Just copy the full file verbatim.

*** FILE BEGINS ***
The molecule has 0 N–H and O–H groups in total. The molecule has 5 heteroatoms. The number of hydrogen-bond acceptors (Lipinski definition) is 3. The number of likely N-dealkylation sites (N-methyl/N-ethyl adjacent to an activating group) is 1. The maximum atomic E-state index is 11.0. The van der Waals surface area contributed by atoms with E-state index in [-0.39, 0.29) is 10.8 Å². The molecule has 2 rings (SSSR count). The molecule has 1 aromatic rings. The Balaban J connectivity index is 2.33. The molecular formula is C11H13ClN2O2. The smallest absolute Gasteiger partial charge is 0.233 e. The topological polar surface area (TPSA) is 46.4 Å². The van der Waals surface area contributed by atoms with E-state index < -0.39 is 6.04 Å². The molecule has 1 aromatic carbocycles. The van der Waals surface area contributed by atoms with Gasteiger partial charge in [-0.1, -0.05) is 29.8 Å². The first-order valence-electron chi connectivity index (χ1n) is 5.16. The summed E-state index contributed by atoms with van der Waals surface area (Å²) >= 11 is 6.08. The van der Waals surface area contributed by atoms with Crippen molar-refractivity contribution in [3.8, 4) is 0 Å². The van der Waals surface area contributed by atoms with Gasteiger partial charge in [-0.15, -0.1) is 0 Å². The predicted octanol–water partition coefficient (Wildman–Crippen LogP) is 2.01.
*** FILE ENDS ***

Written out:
The molecule has 0 N–H and O–H groups in total. The molecule has 5 heteroatoms. The number of hydrogen-bond acceptors (Lipinski definition) is 3. The number of likely N-dealkylation sites (N-methyl/N-ethyl adjacent to an activating group) is 1. The maximum atomic E-state index is 11.0. The van der Waals surface area contributed by atoms with E-state index in [-0.39, 0.29) is 10.8 Å². The molecule has 2 rings (SSSR count). The molecule has 1 aromatic rings. The Balaban J connectivity index is 2.33. The molecular formula is C11H13ClN2O2. The smallest absolute Gasteiger partial charge is 0.233 e. The topological polar surface area (TPSA) is 46.4 Å². The van der Waals surface area contributed by atoms with E-state index < -0.39 is 6.04 Å². The molecule has 1 aromatic carbocycles. The van der Waals surface area contributed by atoms with Gasteiger partial charge in [-0.1, -0.05) is 29.8 Å². The first-order valence-electron chi connectivity index (χ1n) is 5.16. The summed E-state index contributed by atoms with van der Waals surface area (Å²) >= 11 is 6.08. The van der Waals surface area contributed by atoms with Crippen molar-refractivity contribution in [3.8, 4) is 0 Å². The van der Waals surface area contributed by atoms with Gasteiger partial charge in [-0.15, -0.1) is 0 Å². The predicted octanol–water partition coefficient (Wildman–Crippen LogP) is 2.01.